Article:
"This was the first time in my life that so many things would never happen again." - John Green
"I'm ready to graduate." That was the first thing I told my mom when she dropped my older brother and me off at school on the first day. I hadn't even made it through the door and I was already over being there. My brother was supposed to wait for me to open my locker so I could wait with him until my best friend showed up, but he didn't — he left me alone in the hallway and I had no idea where to go or what to do. I was just counting down the days until graduation.
Sophomore year was a little different. I was in color guard and was more involved with the choir and my community service activities. I became close to a lot of teachers and prepared to be left alone at the school because my brother was graduating high school that year, but I was okay. I was still ready to graduate.
Junior year was a blur. I always joke and say, "I lived junior year on a high because I remember nothing." I don't remember anything other than football and work . If I wasn't waitressing tables, I was cheering on the Bulldogs and if I wasn't cheering, I was working. My grades managed to stay up even though my mind was lost in the clouds. I was pressured into thinking about my future, but I just wanted to live in the moment and enjoy the life I was given. I guess you could say I became in tune with myself that year.
Senior year. The homestretch. Graduation. That's all I could think about. I remember driving to school and getting out of the car and saying, "I'm ready to go. It's time to leave. I've served my time, now let me out." I've said a lot of things in my life and I don't regret them, but I regret rushing graduation. I knew I was going to cry at points throughout the year because I'm sensitive like that, but I didn't expect to cry as much as I did.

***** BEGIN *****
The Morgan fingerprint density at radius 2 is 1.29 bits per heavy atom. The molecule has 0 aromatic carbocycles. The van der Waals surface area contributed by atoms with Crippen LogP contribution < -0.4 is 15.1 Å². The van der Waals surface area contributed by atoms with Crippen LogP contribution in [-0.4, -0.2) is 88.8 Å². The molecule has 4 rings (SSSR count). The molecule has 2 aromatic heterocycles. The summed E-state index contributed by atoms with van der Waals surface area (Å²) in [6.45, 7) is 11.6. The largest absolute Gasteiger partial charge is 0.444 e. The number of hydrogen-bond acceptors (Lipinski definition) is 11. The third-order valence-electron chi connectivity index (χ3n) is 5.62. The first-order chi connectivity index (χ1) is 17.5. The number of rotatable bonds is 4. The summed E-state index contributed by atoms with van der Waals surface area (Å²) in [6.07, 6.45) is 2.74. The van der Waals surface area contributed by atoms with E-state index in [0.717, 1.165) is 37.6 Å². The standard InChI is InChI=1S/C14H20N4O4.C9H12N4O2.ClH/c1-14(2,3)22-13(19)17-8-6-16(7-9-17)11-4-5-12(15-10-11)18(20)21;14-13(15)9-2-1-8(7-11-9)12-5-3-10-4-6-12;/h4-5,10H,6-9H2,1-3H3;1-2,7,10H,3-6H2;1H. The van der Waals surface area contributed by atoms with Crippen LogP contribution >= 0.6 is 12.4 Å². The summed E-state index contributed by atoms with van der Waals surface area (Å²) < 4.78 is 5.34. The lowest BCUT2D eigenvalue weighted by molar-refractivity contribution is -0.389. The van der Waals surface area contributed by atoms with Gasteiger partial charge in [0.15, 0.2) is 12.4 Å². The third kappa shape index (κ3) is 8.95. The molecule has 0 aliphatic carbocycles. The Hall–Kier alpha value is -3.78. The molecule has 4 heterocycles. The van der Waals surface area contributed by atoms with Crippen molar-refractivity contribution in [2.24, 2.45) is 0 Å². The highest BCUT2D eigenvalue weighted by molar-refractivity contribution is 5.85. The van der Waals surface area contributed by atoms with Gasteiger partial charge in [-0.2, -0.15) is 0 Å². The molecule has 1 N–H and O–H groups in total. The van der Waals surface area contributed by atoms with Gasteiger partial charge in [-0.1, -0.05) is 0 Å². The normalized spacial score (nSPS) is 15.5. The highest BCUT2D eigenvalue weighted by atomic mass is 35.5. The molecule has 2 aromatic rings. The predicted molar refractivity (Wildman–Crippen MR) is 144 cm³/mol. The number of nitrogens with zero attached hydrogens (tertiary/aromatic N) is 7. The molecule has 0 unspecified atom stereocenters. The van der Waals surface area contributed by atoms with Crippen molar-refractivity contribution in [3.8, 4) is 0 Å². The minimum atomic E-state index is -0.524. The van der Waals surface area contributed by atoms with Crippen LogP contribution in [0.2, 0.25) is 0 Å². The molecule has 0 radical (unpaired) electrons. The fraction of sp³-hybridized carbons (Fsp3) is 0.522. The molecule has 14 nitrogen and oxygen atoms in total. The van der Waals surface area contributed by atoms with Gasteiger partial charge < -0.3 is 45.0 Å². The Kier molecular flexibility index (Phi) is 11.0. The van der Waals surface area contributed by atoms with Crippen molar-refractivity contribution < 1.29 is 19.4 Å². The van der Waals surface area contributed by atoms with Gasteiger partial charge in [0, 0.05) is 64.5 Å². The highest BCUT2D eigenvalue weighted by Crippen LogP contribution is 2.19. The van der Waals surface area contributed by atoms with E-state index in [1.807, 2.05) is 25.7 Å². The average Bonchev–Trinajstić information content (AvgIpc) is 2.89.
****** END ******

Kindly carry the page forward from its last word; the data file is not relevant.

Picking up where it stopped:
Last band contest, I cried. Last football game, I cried for days. Last Anchor Club meeting, I cried. I got my yearbook; I cried. I got my cap and gown, I cried. I went to senior parties, I cried. The moment I moved my tassel, I cried. I cried so much throughout the year. I didn't know if I was ready to leave high school. I didn't know who I was without high school. People told me to enjoy it, but I didn't listen because I was ready to graduate. A year later, I'm missing walking down the halls more than ever. I miss going to the chorus. I miss sitting on the steps every morning with my best friends waiting for the 7:45 bell to ring to get to class. I miss football. I miss the color guard.
I miss it all.
I told myself that when I get to college , I'd be alright. It's a new start where nobody knows my name and I can make something out of myself here. I can leave my mark just like I did in high school and I've done that so far. I've met people who've impacted my life in more ways than one, come in contact with some professors who make me want to risk it all and go back to high school, and joined some fantastic organizations that have only enhanced my love for giving back .
I'm still learning who I am and what it is I need to do at college because I've not got the slightest clue. I had everything figured out in high school , but that journey ended a year ago — it's time to start a new adventure to reach a new destination.